The president of one the strongest unions left alive in America - the AFL-CIO -- was in Anchorage Friday. Richard Trumka protested downtown with union workers in a dispute with the Sheraton Anchorage Hotel. This is documented. KTUU.com reporter Christine Kim wrote a short story noting part of Denali Street near the hotel was plugged with protesters.
But the protest outside the hotel was not the big Trumka news in Anchorage on Friday. Oh no. Not by a long shot. Long before the march on the Sheraton, Trumka lit up the news aggregators of America with a story about a speech he was supposed to make. He was supposed to go the AFL-CIO's biennial gathering and lambaste former, half-term Gov. Sarah Palin.
saraHe was supposed to, you might say, venture into the den of the Mama Grizzly, to "count coup" as the Plains Indians of North America used to call up-close and personal acts of bravery.
Did Trumka do this?
Who the hell knows.
There was a time in this country when a major political player had to actually make the speech before the speech became real news, but those days appear to be over. I went looking for a story about Trumka's speech on Saturday because I was curious as to what sort of reception he got in Anchorage given that there are some Palin worshippers in the Alaska AFL-CIO. I know. I've met some, though I doubt they are the majority faction.
Outside of some groups on the Christian right, it's hard to find any group of people in Alaska these days where the Palinistas are a majority faction. But there are a lot of strong Palin minorities in almost any collection of Alaskans. There are still plenty of people in this state who love Sarah Palin. So I was curious to read about the reaction of the Alaska rank-and-file to Trumka's planned speech.
I was so curious I almost went to hear his speech myself. Almost.
It had been a long week. I'd put in my 60 hours of news gathering. And I was tired -- as I am sure many others in the news business are -- of chasing the Sarah Palin story around in circles with absolutely no substance being added to the discussion of the very real problems facing this state and country.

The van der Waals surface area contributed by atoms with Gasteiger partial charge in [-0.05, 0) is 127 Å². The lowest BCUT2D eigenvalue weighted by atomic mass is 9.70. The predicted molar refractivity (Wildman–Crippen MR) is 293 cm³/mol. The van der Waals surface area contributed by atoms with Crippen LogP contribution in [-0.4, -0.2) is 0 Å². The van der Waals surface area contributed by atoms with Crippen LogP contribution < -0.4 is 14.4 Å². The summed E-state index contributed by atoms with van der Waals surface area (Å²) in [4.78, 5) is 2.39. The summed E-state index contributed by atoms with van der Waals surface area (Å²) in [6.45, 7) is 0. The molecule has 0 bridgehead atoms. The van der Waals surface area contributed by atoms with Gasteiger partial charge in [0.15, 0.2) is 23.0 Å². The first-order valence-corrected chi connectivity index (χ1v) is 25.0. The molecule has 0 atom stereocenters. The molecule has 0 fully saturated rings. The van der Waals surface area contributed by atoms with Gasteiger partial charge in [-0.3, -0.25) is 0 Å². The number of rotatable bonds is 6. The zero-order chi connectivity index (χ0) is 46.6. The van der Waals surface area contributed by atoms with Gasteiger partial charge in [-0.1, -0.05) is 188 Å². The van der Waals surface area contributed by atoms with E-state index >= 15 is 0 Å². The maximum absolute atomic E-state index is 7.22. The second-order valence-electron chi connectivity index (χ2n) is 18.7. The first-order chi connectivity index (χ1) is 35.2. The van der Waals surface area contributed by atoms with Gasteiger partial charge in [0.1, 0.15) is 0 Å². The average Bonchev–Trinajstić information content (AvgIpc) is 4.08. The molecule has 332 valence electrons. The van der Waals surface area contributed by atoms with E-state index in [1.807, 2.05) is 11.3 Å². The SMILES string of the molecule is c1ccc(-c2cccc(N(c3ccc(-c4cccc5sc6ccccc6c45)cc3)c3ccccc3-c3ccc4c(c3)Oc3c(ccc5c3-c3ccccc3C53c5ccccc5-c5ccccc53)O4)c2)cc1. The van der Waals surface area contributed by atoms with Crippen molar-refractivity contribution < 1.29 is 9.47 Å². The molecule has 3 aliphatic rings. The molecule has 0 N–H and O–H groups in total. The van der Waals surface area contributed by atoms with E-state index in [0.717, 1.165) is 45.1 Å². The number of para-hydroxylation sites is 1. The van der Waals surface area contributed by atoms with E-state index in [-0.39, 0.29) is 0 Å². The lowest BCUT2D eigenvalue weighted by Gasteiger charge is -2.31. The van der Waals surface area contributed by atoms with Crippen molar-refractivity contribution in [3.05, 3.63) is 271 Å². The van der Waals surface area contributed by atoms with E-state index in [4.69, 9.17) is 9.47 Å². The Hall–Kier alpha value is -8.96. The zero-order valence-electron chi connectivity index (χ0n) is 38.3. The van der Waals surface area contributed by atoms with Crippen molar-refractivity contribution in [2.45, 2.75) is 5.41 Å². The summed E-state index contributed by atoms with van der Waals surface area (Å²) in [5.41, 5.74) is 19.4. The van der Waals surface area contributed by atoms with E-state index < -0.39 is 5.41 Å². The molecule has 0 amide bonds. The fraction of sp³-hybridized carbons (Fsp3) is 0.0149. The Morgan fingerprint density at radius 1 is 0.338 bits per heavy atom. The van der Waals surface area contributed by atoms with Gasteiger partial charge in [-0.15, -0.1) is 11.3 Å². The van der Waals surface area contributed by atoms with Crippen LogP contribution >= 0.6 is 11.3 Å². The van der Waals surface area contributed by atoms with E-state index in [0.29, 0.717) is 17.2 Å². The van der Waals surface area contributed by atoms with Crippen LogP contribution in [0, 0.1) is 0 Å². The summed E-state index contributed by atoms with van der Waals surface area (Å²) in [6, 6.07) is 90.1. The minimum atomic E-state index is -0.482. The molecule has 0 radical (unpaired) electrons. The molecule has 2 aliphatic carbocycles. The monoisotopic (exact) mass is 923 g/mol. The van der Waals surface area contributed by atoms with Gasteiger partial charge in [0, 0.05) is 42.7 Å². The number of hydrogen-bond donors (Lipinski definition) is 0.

And, hey, by Friday evening the Trumka story was already looking like old news anyway. Everyone and their uncle had already written about it. Hours before the speech was delivered, if it was delivered, Palin was responding on her Facebook page to the speech that wasn't yet a speech. And by the time the AFL-CIO faithful gathered at 6 p.m. for the reception scheduled before the speech, the virtual world was aflame in debate about what Trumka had said, though he hadn't yet said it, and what Palin had said in response, though she hadn't said anything at all. She was wholly virtual.
Palin had a superb -- simply excellent -- response to Trumka's non-speech up on her Facebook page before the speech happened, if it happened. But anyone who thought Palin wrote this Facebook post hasn't read Palin's jottings for the last 20 years or listened to the speeches she herself has written. To describe her syntax as shattered would be kind. She has never met a simple, declarative sentence she liked, or learned that little things like subjects, verbs and objects are supposed to work together. But, that said, she's obviously good at hiring writers. She got a pretty good one to do her book -- "Going Rogue'' -- and she's obviously got another pretty good one for Facebook. Give her credit for this.
And then give her credit for something else, popularizing that term "lamestream media.''
Because a lot of the media has gone seriously lamestream. Long before lunch time in Alaska, the Wall Street Journal was reporting "labor official Richard Trumka launched an unusually harsh verbal assault on Sarah Palin Thursday, and he did it in her own backyard of Alaska. The AFL-CIO president accused Palin of resigning as governor to avoid accountability - 'so she wouldn't have a record that could be scrutinized'" - and said she had turned her back on her home state."